Tue 14 May 2013
What does it mean when everyone delivering the news and discussing it on the electronic television is the same hue? Same gender? Are we looking too deep when notice this? Are we ignoring the obvious when we don’t? Media Matters has some interesting charts on this, a grand total of zero of which will shock you:
White Guests Hosted Most Often On Cable News. Fox News had the largest proportion of white guests — 83 percent. African-Americans were the largest non-white group on all networks, representing 19 percent, 10 percent, and 5 percent of guests on MSNBC, Fox, and CNN, respectively.
As a completely white dude with a TV show, I have responsibility as part of the problem here. Why does this even matter? We have a guest this week (another white dude) who talks about a concept called cross-cultural competency – how comfortable we are interacting with people who are different from us. When it comes to integration in public schools, interested parties aka major corporations are coming down on the side of this sort of competency as a good in a society like ours. Now there are a zillions reasons why that is, but the subject itself sheds some new light on how we see ourselves – and others – and how that prism shapes our views about the world.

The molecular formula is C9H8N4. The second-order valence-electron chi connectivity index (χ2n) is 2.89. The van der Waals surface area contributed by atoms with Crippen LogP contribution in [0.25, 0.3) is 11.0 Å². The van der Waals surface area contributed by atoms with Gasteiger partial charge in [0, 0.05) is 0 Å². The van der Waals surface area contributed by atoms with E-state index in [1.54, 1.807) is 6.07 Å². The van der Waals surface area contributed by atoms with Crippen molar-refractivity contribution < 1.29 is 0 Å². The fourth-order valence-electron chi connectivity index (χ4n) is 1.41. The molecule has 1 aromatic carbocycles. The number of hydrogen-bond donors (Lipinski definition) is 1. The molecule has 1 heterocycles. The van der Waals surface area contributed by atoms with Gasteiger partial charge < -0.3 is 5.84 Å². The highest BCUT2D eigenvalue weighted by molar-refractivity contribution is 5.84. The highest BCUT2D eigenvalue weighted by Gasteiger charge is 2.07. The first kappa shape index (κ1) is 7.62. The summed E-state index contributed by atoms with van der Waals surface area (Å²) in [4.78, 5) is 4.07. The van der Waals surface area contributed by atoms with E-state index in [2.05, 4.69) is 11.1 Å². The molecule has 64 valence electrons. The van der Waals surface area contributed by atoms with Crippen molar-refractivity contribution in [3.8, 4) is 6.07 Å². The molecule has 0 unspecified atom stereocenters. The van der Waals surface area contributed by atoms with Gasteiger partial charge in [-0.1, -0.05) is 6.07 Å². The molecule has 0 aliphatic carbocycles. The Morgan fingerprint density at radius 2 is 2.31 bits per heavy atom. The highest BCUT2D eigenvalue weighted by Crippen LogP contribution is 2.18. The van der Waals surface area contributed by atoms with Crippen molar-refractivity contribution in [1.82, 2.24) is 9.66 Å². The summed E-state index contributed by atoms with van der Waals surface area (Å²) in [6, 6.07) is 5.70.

And if you set that aside for an instant and think about how you get the news and who decides what is news, you’ve got all kinds of reasons to be suspect of this heavily skewed arrangement. The situation in these charts breeds its reality in our society, one in which existing fears and biases must be constantly and always re-enforced, even before any ‘news’ stories get presented. When you contextualize everything first in how it fits the interest of one race or ethnic group, of course you’ll have trouble getting an accurate sense of anything. And we have plenty enough of that already.